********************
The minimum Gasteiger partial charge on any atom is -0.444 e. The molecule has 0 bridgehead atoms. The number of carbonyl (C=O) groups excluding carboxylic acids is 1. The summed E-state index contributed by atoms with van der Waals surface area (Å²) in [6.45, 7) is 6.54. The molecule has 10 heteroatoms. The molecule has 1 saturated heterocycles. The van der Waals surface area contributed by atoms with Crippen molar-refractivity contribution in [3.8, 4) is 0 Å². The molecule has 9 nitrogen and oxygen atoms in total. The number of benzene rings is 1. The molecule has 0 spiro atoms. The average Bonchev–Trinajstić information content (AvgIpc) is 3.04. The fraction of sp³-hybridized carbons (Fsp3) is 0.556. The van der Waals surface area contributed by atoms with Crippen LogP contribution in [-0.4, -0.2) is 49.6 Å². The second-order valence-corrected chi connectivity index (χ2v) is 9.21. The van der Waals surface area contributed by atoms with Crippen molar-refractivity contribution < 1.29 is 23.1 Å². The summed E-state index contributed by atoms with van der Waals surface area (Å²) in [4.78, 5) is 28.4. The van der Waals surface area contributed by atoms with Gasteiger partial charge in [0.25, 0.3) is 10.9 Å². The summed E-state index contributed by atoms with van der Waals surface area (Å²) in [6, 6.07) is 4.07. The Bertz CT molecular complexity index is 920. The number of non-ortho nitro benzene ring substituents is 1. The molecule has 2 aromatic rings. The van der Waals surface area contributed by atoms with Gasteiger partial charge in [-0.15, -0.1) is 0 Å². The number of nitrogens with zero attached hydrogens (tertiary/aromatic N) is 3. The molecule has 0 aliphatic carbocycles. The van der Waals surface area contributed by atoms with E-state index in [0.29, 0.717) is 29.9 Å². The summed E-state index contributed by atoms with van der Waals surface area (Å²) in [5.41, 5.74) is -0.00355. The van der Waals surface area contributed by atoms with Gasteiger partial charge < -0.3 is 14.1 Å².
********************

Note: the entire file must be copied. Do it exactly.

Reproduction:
The minimum Gasteiger partial charge on any atom is -0.444 e. The molecule has 0 bridgehead atoms. The number of carbonyl (C=O) groups excluding carboxylic acids is 1. The summed E-state index contributed by atoms with van der Waals surface area (Å²) in [6.45, 7) is 6.54. The molecule has 10 heteroatoms. The molecule has 1 saturated heterocycles. The van der Waals surface area contributed by atoms with Crippen molar-refractivity contribution in [3.8, 4) is 0 Å². The molecule has 9 nitrogen and oxygen atoms in total. The number of benzene rings is 1. The molecule has 0 spiro atoms. The average Bonchev–Trinajstić information content (AvgIpc) is 3.04. The fraction of sp³-hybridized carbons (Fsp3) is 0.556. The van der Waals surface area contributed by atoms with Crippen LogP contribution in [-0.4, -0.2) is 49.6 Å². The second-order valence-corrected chi connectivity index (χ2v) is 9.21. The van der Waals surface area contributed by atoms with Crippen molar-refractivity contribution < 1.29 is 23.1 Å². The summed E-state index contributed by atoms with van der Waals surface area (Å²) in [4.78, 5) is 28.4. The van der Waals surface area contributed by atoms with Gasteiger partial charge in [0.25, 0.3) is 10.9 Å². The summed E-state index contributed by atoms with van der Waals surface area (Å²) in [6, 6.07) is 4.07. The Bertz CT molecular complexity index is 920. The number of non-ortho nitro benzene ring substituents is 1. The molecule has 2 aromatic rings. The van der Waals surface area contributed by atoms with Gasteiger partial charge in [-0.15, -0.1) is 0 Å². The number of nitrogens with zero attached hydrogens (tertiary/aromatic N) is 3. The molecule has 0 aliphatic carbocycles. The van der Waals surface area contributed by atoms with E-state index in [0.29, 0.717) is 29.9 Å². The summed E-state index contributed by atoms with van der Waals surface area (Å²) in [5.41, 5.74) is -0.00355. The van der Waals surface area contributed by atoms with Gasteiger partial charge < -0.3 is 14.1 Å².